some parts is very fertile. The highlands are
uneven and rocky. First settlers, Benjamin Rice
and Stephen Murch. 23 miles S. by E. from
Haverhill, and 40 N. W. from Concord.

Dorr, Is., c. h. McHenry co.

Dorr County, Wn. New. Taken from Brown
in 1851,

Dorset, Vt., Bennington co. There are no con-
siderable streams in this township. Otter Creek,
Battenkill and one of its branches, and Pawlet
River, afford some mill privileges. This town-
ship is considerably mountainous. Equinox
Mountain lies partly in the S. W. corner. In
this township are several remarkable caverns.
The first settlement was made in 1768. 26 miles
N. from Bennington, and 91 S. S. W. from

Double Springs, otherwise called Pleasant Val-
Ca., c. h. Mariposa co.

Douglas, Ms., Worcester co., was named in
honor of Dr. William Douglas, of Boston, a
Scotch gentleman of some eminence, a benefac-
tor to the town, and the author of a history of
New England. Douglas was first settled about
the year 1722, and at first was called Sherburne,
from which place the first settlers came. The
town is diversified by hills and valleys, the former
affording much wood, and the latter a fine soil
for cultivation. Mum ford River passes through
the E. village, on which are fine tracts of inter-
vale, and good mill seats. The town abounds
with springs and small streams. The centre
village lies 16 miles S. from Worcester. The E.
village is 2 miles N. E. from the centre, and 42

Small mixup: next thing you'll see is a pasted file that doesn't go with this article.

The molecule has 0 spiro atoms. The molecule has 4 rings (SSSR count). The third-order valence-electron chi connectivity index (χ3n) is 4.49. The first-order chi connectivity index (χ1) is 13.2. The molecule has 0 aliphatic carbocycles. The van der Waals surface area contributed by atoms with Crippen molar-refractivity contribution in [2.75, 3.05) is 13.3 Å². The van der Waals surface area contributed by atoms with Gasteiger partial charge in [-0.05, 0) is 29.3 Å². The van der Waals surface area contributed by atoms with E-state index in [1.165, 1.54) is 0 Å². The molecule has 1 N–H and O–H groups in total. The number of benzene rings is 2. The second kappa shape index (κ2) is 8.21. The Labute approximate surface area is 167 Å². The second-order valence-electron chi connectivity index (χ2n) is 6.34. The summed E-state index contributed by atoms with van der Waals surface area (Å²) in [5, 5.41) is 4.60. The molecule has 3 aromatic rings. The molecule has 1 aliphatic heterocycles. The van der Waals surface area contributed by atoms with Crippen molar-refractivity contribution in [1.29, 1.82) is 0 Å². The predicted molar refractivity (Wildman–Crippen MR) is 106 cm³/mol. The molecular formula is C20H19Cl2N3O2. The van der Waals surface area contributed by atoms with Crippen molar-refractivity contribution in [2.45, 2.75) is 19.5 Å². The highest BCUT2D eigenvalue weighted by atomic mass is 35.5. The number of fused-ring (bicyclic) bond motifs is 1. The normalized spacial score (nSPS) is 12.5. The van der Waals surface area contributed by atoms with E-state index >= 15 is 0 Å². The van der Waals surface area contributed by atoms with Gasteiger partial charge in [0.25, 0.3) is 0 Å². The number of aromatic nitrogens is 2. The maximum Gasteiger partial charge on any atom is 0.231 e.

S. W. by W. from Boston.

Douglass, Pa., Berks co. Watered by Mana-
tawny Creek, which affords mill privileges. Sur-
face undulating; soil of pretty good quality.

Douglass, Pa., Montgomery co. Perkiomen
and Swamp Creeks, good mill streams, water this
town. Surface hilly; soil red shale.

Dover, De. Capital of the state, and seat of
justice of Kent co. Pleasantly situated on ele-
vated ground between two principal branches of
Jones's Creek, 10 miles above its entrance into
the W. side Delaware Bay. The town is laid
out with much regularity, having a large public
square in the centre, and wide sti'eets intersecting
each other at right angles. The state house
stands on the E. side of the squai-e, and other
public buildings are around it. Thei'e is at
Dover a beautiful monument in honor of Colonel
John Haslett, who fell in the battle of Princeton.
Dover lies 50 miles
S. from Wilmington, and 120
from Washington.

Dover, Me., c. h. Piscataquis. On Piscataquis
River. 77 miles N. by E. from Augusta.

Dover, Ms., Norfolk co., was taken from Dedr
ham in 1784. This town is bounded N. by
Charles River. The sui'faee is uneven, and a
large part covered with wood. Pine Hill, in
Dover and x^Jedfield, 400 feet above Charles
River, affoi'ds an extensive prospect. 5 miles W.
from Dedham, and 14 S. S. W. from Boston.

Dover, N. H., shire town of Strafford co. 40
miles E. from Concord, 66 N. from Boston, and
44 S. from Portland, Me. Population in 1820,
2871 ; in 1830, 5449; 1840, 6458; 1850, 8186.

This is one of the most interesting and im-
portant towns in New Hampshire. It is situ-
ated at the head of navigation on the Cocheco
River, about 12 miles from the ocean, in the
midst of a peculiarly rich and fertile country,
on the N. W. and S. There are falls in the river
at this place of about 32 feet descent, which con-

A Gazetteer of the United States of America by John Hayward.

Hartford, CT: Case, Tiffany and Company. 1853. Public domain image